Should we increase the stack size?

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Should we increase the stack size?

MichaelAtOz
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I was playing around with old/example24.
With n=6 I get a crash with  Exception Code: c00000fd, usually stack overflow.
That is a contrived problem.
However with let() & a bunch of other new developments there are more people doing list processing & recursion. So this may be more of a problem in the future.

Double it?
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Re: Should we increase the stack size?

kintel
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> On Apr 9, 2017, at 19:38, MichaelAtOz <[hidden email]> wrote:
>
> I was playing around with old/example24.
> With n=6 I get a crash with  Exception Code: c00000fd, usually stack
> overflow.
> […]Double it?
>
https://github.com/openscad/openscad/issues/1446

The crash happens during CSG tree normalization (for preview purposes). This likely won’t be fixed by increasing stack size - we’ll just push the problem ahead of us.

 -Marius


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Re: Should we increase the stack size?

wolf
In reply to this post by MichaelAtOz
To quote Wikipedia (https://en.wikipedia.org/wiki/Menger_sponge):
 "The Menger sponge is a closed set; since it is also bounded, the Heine–Borel theorem implies that it is compact. It has Lebesgue measure 0. It is an uncountable set." And because the set is uncountable, there will always be a level that blows the stack. (Uncountable means that there are more elements in the set than there are integers. Thus, with a finite memory size available trying to represent the set accurately is folly - remember my comments on "Lattice Structure".
Besides, my experience has always been that the upper practical limit for OpenSCAD lies around 100 000 items to be unioned, attempting to do one million is where the folly starts. Why? Thermal expansion values range around 1e-5, and unless you control temperature uniformity inside your printer to be within 1 degree Celsius, thermal expansion issues alone will make that kind of accuracy impossible - let alone backlash in your mechanical system. A Menger Sponge of level 4 has 160 000 individual cubes that need to be unioned, level 6 involves 20^6=64million cubes - way too much.
My suggestion is to close both issue 451 and issue 1446, the reason being that they set targets for software that are unrealizable in hardware, because the software demands more storage place and computing time than is available in the universe we live in. But if MichaelAtOz is supplying me with a return ticket to the alternative universe he suggested in "Lattice Structure", I can go there and return with an OpenSCAD that has no bugs, does all work in zero memory and zero time. . .
Speaking of time: issue 451 and issue 1446, when run with level 4, produce the same geometry:

but require substantially different time:
Issue451-4
// Fractal depth (number of iterations)
n=4;
Compiling design (CSG Tree generation)...
ECHO: version = [0, 0, 0]
Rendering Polygon Mesh using CGAL...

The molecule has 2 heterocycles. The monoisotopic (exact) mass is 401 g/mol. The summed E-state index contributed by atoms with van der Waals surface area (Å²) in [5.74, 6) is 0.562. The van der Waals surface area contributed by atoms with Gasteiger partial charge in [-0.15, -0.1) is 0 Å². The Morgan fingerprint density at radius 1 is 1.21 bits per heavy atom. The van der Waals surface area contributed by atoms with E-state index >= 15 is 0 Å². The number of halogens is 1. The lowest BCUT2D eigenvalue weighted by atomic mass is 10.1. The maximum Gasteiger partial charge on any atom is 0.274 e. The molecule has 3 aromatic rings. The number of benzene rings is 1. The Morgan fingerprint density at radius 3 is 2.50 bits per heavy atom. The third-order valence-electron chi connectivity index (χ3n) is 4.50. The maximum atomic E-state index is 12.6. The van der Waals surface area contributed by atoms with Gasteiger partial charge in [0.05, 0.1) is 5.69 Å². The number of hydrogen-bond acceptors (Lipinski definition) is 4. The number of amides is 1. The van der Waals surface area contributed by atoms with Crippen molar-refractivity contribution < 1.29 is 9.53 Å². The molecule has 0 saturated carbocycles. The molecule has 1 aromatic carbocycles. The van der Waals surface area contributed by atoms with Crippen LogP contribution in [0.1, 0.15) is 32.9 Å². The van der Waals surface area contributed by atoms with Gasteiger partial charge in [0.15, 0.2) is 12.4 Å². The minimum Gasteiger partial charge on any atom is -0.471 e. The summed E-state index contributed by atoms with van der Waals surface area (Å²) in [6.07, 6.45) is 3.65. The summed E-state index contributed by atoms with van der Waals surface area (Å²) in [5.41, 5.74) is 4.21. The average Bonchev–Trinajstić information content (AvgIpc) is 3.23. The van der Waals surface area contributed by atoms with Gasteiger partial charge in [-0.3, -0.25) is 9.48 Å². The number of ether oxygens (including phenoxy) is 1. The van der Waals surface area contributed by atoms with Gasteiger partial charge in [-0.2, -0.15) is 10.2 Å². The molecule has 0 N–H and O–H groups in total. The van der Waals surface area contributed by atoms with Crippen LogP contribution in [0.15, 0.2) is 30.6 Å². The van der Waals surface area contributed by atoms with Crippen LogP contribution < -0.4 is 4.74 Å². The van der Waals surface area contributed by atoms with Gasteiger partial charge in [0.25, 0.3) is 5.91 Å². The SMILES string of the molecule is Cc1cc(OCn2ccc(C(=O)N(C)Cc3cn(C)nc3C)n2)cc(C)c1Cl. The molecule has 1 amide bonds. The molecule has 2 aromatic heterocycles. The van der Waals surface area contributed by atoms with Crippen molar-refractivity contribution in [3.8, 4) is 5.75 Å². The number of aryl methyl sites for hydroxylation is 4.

Geometries in cache: 1811
Geometry cache size in bytes: 1316952
CGAL Polyhedrons in cache: 48
CGAL cache size in bytes: 103213696
Total rendering time: 0 hours, 34 minutes, 39 seconds
   Top level object is a 3D object:
   Simple:        yes
   Vertices:   109484
   Halfedges:  330006
   Edges:      165003
   Halffacets:  77358
   Facets:      38679
   Volumes:         2
Rendering finished.

Issue 1446:
level 4
Compiling design (CSG Tree generation)...
Rendering Polygon Mesh using CGAL...
Geometries in cache: 1770
Geometry cache size in bytes: 1287104
CGAL Polyhedrons in cache: 2
CGAL cache size in bytes: 96977888
Total rendering time: 3 hours, 21 minutes, 5 seconds
   Top level object is a 3D object:
   Simple:        yes
   Vertices:   144104
   Halfedges:  634416
   Edges:      317208
   Halffacets: 278844
   Facets:     139422
   Volumes:         2
Rendering finished.

The - for me - most interesting part is that the Menger Sponge provides me with a test bed for testing the capabilities of a boolean operations library - what is the speed increase relative to the above observations?
MichaelAtOz has suggested that the parallel processing approach currently readied for implementation roughly halves rendering time. Above examples suggest that with different programming a sixfold increase in speed is possible, and my own experiments in that direction indicate that 1000-10000 times faster rendering is possible even without parallel processing - but also that it would require rather radical changes to OpenSCAD.
Thank you for that test bed.

wolf
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Re: Should we increase the stack size?

MichaelAtOz
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> where the folly starts. Why? Thermal expansion values range around 1e-5, and unless you control temperature uniformity inside your printer

Depends on what type of printer you use...in what universe ;)
I wasn't going to print it, I just wanted lots of threads for testing.

Which triggered the thought
"However with let() & a bunch of other new developments there are more people doing list processing & recursion. So this may be more of a problem in the future. "


Admin - PM me if you need anything,
or if I've done something stupid...

Unless specifically shown otherwise above, my contribution is in the Public Domain; to the extent possible under law, I have waived all copyright and related or neighbouring rights to this work.
Obviously inclusion of works of previous authors is not included in the above.


The TPP is no simple “trade agreement.” Fight it! http://www.ourfairdeal.org/ time is running out!